Support Hyperallergic’s independent arts journalism.
Since 1893, admission to New York City’s Metropolitan Museum of Art has been as little as a penny. In exchange for a free lease from the city, the Met agreed to have visitors pay as much they wish. But as two lawyers posited in a class action lawsuit filed against the museum in 2013, the Met’s signage has always been pretty vague on this point, misleading visitors about the “recommended” $25 admissions price.
On February 26, the Met finally settled this three-year-old lawsuit. Going forward, the museum will update the language on its signs, kiosks, and website, designating the $25 ticket price as “suggested” instead of “recommended.” Signs will also clearly advise visitors: “The amount you pay is up to you.” As the lawsuit argued, the original signs, with the word “recommended” in tiny print, led visitors to think they had to pay $25.
The change might seem like an insignificant semantic technicality — is switching “recommended” to “suggested” really a victorious outcome for a 3-year lawsuit? — but the new effort to finally make this signage conspicuous will likely spare many of the museum’s 6 million annual visitors a guilt trip or two. Even if a cashier gives you side-eye when you donate $1, remember that the Met is required by law to welcome visitors of all financial means, and it isn’t exactly hurting for cash. The museum is one of the world’s richest cultural institutions, with a $2.5 billion investment portfolio, and only about 11 per cent of its operating expenses are covered by admissions.
The updated admissions signage is perhaps the only promising aspect of the Meh-tropolitan’s recent rebranding campaign. It also coincides with the March opening of the Met Breuer, a new, additional location on Madison Avenue at 75th Street.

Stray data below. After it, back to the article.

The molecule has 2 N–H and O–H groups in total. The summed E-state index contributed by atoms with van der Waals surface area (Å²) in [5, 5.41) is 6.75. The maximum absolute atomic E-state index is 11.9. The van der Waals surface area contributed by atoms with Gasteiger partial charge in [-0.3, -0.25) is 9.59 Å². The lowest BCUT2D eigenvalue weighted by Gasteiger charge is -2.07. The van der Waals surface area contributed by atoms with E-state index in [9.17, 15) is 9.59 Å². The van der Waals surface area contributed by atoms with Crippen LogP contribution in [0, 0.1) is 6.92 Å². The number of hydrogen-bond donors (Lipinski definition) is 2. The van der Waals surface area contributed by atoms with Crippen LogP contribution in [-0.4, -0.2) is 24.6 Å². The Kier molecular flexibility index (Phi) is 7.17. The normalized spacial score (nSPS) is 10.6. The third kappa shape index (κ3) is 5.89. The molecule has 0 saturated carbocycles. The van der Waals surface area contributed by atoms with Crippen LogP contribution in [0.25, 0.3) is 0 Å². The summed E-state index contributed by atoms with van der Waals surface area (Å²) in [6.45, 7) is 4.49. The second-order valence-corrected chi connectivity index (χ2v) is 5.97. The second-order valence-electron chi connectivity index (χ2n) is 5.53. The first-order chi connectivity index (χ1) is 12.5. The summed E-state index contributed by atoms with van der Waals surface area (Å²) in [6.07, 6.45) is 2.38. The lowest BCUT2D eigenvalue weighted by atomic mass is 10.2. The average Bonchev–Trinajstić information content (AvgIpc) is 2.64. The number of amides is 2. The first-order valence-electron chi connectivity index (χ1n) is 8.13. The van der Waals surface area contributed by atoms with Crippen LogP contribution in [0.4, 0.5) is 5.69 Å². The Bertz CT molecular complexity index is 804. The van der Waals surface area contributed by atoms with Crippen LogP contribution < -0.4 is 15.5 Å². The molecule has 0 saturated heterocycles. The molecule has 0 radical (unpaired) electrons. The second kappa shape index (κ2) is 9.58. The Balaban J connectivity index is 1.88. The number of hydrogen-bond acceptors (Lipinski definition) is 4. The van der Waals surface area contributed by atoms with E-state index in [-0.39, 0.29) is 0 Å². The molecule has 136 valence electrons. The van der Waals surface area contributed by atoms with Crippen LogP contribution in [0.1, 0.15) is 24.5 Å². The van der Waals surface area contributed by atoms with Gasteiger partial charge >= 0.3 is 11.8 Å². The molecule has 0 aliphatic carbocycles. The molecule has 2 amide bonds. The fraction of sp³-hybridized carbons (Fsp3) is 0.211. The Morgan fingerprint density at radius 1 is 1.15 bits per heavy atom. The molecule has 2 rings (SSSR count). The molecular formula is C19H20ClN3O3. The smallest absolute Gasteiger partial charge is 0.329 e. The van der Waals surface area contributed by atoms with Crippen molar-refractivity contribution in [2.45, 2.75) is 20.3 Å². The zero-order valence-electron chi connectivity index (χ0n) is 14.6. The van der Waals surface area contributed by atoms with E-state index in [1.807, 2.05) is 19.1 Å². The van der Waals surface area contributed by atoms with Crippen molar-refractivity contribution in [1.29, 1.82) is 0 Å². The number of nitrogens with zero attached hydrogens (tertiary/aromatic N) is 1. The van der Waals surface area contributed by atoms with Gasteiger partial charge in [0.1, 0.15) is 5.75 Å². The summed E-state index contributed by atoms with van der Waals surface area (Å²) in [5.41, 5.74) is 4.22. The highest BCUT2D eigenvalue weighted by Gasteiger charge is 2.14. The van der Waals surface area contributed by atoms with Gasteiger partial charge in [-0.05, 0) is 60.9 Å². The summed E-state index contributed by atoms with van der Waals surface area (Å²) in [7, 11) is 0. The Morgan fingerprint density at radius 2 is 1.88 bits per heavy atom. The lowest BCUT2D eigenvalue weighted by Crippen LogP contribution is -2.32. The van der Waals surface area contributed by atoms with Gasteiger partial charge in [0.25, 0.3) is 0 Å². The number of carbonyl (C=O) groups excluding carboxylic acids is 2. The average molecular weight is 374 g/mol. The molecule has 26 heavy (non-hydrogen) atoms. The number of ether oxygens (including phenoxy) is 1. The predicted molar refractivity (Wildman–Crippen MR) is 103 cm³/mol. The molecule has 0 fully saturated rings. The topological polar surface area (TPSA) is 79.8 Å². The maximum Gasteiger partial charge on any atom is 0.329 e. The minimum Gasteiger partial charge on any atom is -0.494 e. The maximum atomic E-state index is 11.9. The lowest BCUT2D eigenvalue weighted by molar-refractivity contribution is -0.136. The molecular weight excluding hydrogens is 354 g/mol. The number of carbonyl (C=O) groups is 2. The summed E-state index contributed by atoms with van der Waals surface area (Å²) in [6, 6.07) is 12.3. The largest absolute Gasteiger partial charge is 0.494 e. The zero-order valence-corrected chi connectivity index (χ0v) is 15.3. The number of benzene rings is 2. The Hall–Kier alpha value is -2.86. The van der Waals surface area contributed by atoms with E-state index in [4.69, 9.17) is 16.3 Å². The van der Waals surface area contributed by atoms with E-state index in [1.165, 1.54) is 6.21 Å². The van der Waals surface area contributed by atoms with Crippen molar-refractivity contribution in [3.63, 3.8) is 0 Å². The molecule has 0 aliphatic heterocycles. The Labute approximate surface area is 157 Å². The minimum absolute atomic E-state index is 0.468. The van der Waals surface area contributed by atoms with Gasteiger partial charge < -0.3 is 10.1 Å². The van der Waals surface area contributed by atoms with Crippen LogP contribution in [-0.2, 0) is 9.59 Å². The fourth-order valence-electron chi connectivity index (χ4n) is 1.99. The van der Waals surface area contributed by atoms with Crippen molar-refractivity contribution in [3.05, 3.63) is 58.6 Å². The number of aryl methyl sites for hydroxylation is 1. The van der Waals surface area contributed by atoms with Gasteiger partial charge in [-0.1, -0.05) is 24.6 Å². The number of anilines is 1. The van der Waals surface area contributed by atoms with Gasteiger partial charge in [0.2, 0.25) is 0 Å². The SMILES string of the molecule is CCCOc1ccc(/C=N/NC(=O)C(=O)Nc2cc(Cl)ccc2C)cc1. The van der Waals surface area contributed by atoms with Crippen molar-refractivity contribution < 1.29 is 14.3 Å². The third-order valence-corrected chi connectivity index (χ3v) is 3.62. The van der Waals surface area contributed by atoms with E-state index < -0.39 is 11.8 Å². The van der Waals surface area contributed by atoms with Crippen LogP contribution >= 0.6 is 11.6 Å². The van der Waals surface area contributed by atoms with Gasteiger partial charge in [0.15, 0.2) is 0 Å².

“All of our recent branding and marketing work has been aimed at simplifying our message of welcome to the public and emphasizing that we are accessible to the widest possible audience—now at three locations,” Thomas P. Campbell, director and CEO of the museum, said in a statement. “The new admission signs will represent another step in this effort.”
In 1962, Andy Warhol desperately wanted to be like his accomplished new pal, Marisol.
An exhibition of Ambrose Rhapsody Murray’s collages of textiles and sequins seek to capture the essence of her Black women figures as spirits.
Presented by Japan Society and the Agency for Cultural Affairs in association with the Visual Industry Promotion Organization (VIPO), this hybrid film series continues through December 23.
Saldamando portrays people isolated at home, waiting out a public health crisis.
Throughout 2021, Indigenous water protectors and climate justice groups have distributed copyright-free artworks supporting recent anti-pipeline protests in Minnesota.
An art historian and food and wine writer, Leonard Barkan roves from Pompeiian mosaics to Bible passages to Shakespearean plays in search of food and drink.
Nothing is more boring than reducing Italian American identity into stereotypes, but artist John Avelluto avoids that with his wide-ranging aesthetic appetite.
This affordable, interdisciplinary program with excellent facilities and private studios offers in-person instruction for 2022.
“A Fountain for Survivors” is a protective, pink cocoon in New York City’s busiest district.
75% of NFTs sell for an average of $15, study says.
Online, people are calling the courtroom drawing of Jeffrey Epstein’s alleged accomplice “creepy” and “horrific.”